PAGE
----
Fraternities and social clubs enjoy certain tax exemptions under section 501(c)(7) of the Internal Revenue Code, as "clubs organized for pleasure, recreation, and other nonprofitable purposes." For example, the membership dues that they receive are not subject to federal income tax.
In 1976, Congress enacted section 501(i), which provided that social clubs could not qualify for tax-exempt status if they discriminated on the basis of race, color, or religion (though gender discrimination is okay). This provision confirmed the results in the case of McGlotten v. Connally, where an African-American man successfully argued that the local Benevolent and Protective Order of Elks should not qualify for tax-exempt status because its admissions policy discriminated against non-whites.
But four years later in an act to "simplify certain provisions of the Internal Revenue Code," Congress added an exception to allow tax-exempt clubs to discriminate on the basis of religion. The new exception applies retroactively from 1976.
Knights of Columbus, the world's largest Catholic fraternal organization, which would continue to be tax-exempt. its membership is limited to "practical" Catholic men age 18 and older, and "a practical Catholic is one who lives up to the Commandments of God and the Precepts of the Church."
Section 501 Exemption from tax on corporations, certain trusts, etc.
(a) Exemption from taxation. An organization described in subsection (c) or (d) or section 401(a) shall be exempt from taxation under this subtitle ***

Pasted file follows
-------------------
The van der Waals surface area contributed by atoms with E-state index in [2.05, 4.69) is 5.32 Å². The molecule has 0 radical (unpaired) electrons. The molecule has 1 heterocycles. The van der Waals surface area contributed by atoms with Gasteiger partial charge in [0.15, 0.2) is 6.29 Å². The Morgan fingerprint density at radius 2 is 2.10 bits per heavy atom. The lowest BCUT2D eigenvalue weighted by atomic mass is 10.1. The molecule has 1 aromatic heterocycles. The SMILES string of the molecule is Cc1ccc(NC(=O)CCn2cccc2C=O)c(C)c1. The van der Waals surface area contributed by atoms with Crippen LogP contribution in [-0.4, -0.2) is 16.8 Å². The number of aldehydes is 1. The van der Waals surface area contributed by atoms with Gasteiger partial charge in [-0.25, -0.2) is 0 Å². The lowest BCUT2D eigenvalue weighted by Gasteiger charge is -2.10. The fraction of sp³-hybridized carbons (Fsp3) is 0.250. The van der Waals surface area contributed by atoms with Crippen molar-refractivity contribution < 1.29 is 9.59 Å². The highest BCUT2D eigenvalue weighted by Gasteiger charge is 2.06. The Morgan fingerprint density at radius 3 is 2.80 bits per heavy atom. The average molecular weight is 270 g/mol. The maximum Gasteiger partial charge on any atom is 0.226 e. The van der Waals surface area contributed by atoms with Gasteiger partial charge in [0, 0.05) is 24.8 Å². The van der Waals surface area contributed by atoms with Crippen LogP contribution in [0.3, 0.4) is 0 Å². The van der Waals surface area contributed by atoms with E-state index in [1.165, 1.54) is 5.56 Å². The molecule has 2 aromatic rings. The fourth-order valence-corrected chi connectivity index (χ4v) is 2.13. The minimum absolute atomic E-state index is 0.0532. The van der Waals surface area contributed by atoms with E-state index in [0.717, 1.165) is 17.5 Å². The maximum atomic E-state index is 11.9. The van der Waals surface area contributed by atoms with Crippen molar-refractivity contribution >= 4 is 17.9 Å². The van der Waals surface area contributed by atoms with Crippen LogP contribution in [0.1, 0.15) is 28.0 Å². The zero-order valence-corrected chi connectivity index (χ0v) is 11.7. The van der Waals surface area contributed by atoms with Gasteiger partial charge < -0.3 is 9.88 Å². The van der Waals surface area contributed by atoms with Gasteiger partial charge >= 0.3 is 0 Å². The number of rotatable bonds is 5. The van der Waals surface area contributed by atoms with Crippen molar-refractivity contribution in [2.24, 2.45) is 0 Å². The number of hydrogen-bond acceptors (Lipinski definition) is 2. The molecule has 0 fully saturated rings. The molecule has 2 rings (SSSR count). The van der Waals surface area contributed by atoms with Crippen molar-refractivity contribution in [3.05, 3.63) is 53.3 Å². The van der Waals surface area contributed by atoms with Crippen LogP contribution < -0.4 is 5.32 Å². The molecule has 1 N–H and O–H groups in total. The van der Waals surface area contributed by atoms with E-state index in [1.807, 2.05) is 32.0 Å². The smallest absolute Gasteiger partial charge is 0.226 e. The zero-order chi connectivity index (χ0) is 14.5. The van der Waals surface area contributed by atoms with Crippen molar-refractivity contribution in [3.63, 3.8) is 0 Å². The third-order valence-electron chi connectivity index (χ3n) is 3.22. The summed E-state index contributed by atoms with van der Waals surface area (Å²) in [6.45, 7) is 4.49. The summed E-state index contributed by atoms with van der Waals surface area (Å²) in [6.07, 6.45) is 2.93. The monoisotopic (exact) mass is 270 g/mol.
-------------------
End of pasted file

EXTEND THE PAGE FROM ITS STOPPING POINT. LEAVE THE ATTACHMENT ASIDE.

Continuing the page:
(c)(7) Clubs organized for pleasure, recreation, and other nonprofitable purposes, substantially all of the activities of which are for such purposes and no part of the net earnings of which inures to the benefit of any private shareholder.
(i) Prohibition of discrimination by certain social clubs. Notwithstanding subsection (a) , an organization which is described in subsection (c)(7) shall not be exempt from taxation under subsection (a) for any taxable year if, at any time during such taxable year, the charter, bylaws, or other governing instrument, of such organization or any written policy statement of such organization contains a provision which provides for discrimination against any person on the basis of race, color, or religion. The preceding sentence to the extent it relates to discrimination on the basis of religion shall not apply to—
(1) an auxiliary of a fraternal beneficiary society if such society—
(A) is described in subsection (c)(8) and exempt from tax under subsection (a) , and
(B) limits its membership to the members of a particular religion, or
(2) a club which in good faith limits its membership to the members of a particular religion in order to further the teachings or principles of that religion, and not to exclude individuals of a particular race or color.